New audio tape says volumes about the Pratt

June 16, 1992|By Edward Gunts | Edward Gunts,Staff Writer

Sol Goodman developed such a fondness for Baltimore's central library over the past 59 years that he wanted to share his enthusiasm with the public.

The semi-retired businessman created a narrated walking tour of the Enoch Pratt Free Library, a novel new amenity for visitors to the building at 400 Cathedral St.

Similar to the audio walking tours that often accompany museum exhibits, such as the Meryl Streep-narrated tour of the recent Claude Monet show at the Baltimore Museum of Art, the 35-minute Pratt tape can be heard on portable cassette players now available at the library's main circulation desk.

"The reason I like this building is that so much of what you see is unexpected," said Mr. Goodman during a recent tour. "When you go to the Baltimore Museum of Art or the Hackerman House, you expect to see fine art. In this building, unless you've had your attention called to it, you might not notice the art and architecture all around -- the marble and the woodwork."

Narrated in a jaunty, conversational tone, the tape takes visitors on a grand walking tour of the library, with stops at places such as the Edgar Allan Poe and Mencken rooms and the fish pond and garden in the children's department. It's also full of facts about key figures such as founder Enoch Pratt and former library director Joseph Wheeler.

The walking tour is one of the first of its kind for a public library system and will be an asset for years to come, said Mary Anne Denham, chief of the state library resource center and head of Pratt Central.

"We used to have tours of the building, but we don't have the staff to do that anymore," she said. "I'm a great fan of J. Carter Brown and the tours at the Smithsonian [Institute], so I thought doing one here would be a great idea."

The cost to the library was less than $200 to pay for six cassette players and the tapes. Mr. Goodman, a 69-year-old businessman who also writes poetry, took care of practically everything else.

A Baltimore native and Mount Vernon resident, Mr. Goodman has been visiting Pratt Central since it opened in 1933, and has become intimately familiar with the building and its contents. He initially decided to volunteer at the Pratt while recovering from an operation 18 months ago, and wanted to work on a project that wouldn't displace a paid staffer.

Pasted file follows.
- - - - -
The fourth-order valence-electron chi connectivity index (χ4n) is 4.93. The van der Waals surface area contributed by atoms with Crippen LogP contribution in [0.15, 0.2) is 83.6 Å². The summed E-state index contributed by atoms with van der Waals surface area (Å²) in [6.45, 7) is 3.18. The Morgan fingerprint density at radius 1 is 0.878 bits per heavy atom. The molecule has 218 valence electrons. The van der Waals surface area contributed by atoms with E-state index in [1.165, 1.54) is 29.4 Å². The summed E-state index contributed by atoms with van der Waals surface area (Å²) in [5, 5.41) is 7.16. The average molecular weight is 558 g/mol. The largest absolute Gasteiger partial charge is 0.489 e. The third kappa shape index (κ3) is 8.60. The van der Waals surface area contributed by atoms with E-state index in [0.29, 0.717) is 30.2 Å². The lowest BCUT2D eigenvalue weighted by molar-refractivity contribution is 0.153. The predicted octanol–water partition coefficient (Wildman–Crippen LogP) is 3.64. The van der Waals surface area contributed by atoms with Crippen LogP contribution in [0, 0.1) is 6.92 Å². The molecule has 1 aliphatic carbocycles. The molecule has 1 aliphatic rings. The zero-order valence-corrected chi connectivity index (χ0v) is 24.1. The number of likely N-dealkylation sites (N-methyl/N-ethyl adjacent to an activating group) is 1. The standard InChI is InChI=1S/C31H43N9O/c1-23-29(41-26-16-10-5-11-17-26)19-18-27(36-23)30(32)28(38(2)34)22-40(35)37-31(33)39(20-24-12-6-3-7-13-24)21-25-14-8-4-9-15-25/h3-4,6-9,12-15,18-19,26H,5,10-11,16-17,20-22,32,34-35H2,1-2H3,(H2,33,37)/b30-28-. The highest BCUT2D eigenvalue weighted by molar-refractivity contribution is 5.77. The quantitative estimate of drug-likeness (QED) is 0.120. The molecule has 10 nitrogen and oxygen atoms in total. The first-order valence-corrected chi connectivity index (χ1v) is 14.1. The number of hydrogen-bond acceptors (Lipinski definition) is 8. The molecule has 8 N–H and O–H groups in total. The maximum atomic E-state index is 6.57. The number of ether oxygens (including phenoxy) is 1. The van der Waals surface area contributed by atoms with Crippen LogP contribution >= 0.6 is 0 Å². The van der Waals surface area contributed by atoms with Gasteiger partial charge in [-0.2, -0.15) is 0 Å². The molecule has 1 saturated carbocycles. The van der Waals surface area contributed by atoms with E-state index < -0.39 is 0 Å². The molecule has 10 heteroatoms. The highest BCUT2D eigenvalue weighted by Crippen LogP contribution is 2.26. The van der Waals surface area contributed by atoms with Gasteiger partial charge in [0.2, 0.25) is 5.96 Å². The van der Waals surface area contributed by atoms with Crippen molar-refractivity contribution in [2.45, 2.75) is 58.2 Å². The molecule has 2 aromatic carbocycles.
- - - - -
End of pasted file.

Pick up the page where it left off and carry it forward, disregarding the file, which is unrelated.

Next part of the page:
Over the past five months, with Ms. Denham's support, he researched the Pratt's history, wrote a 21-page script, arranged for Baltimore actor Stanley Weiman to serve as narrator, and selected the musical accompaniment.

The result is a labor of love for Baltimore's premier literary landmark. From the first word to the last, Mr. Goodman's obvious passion for the institution and reverential tone encourage patrons to take time to discover and savor the "treasure trove" of art and craftsmanship that can be found inside the library.

The tour begins with a brief history of the institution: merchant Enoch Pratt's 1882 grant of $1,145,000 to build a central library and four branches, the first building on Mulberry Street, the growth of the branch system, and the planning and construction of the Cathedral Street building.

As it takes listeners from room to room, the tape explains the significance of features such as the "open plan" layout and the ornate ceiling in the General Reference room. It also points out noteworthy art, including busts by Reuben Kramer, Jacob Epstein and Edward Bartholow.

"This library is not just a repository of books and manuscripts," Mr. Goodman wrote in the narrative. "This library is a vibrant organism. Here at your fingertips you will find arrayed the works of gifted men and women, of scientists and dreamers, of historians and storytellers, of despots and martyrs, of geniuses and charlatans. How close to eternal truth did William Channing come when he wrote: 'God be thanked for books; they give to all who will faithfully use them the spiritual presence of the best and greatest of Humanity.' "

A semi-retired executive with an auto leasing company, Mr. Goodman grew up in the Lake Drive area of Baltimore, served in the Army during World War II, and got his first job running the Ideal movie theater in Hampden, which his family owned. These days he maintains a busy social schedule with his wife, Deborah Goodman, an interior designer and chairman of Baltimore's Commission for Historical and Architectural Preservation.

He is so pleased with the results of the library tour that he's working on a sequel. He plans a video of the "hidden library" that is off-limits to the general public, including the Poe and Mencken rooms.

"It's going to last about 50 minutes or an hour, and it will be distributed to libraries statewide," he said.

"We want people throughout Maryland to know how important the Pratt Library is," he said.

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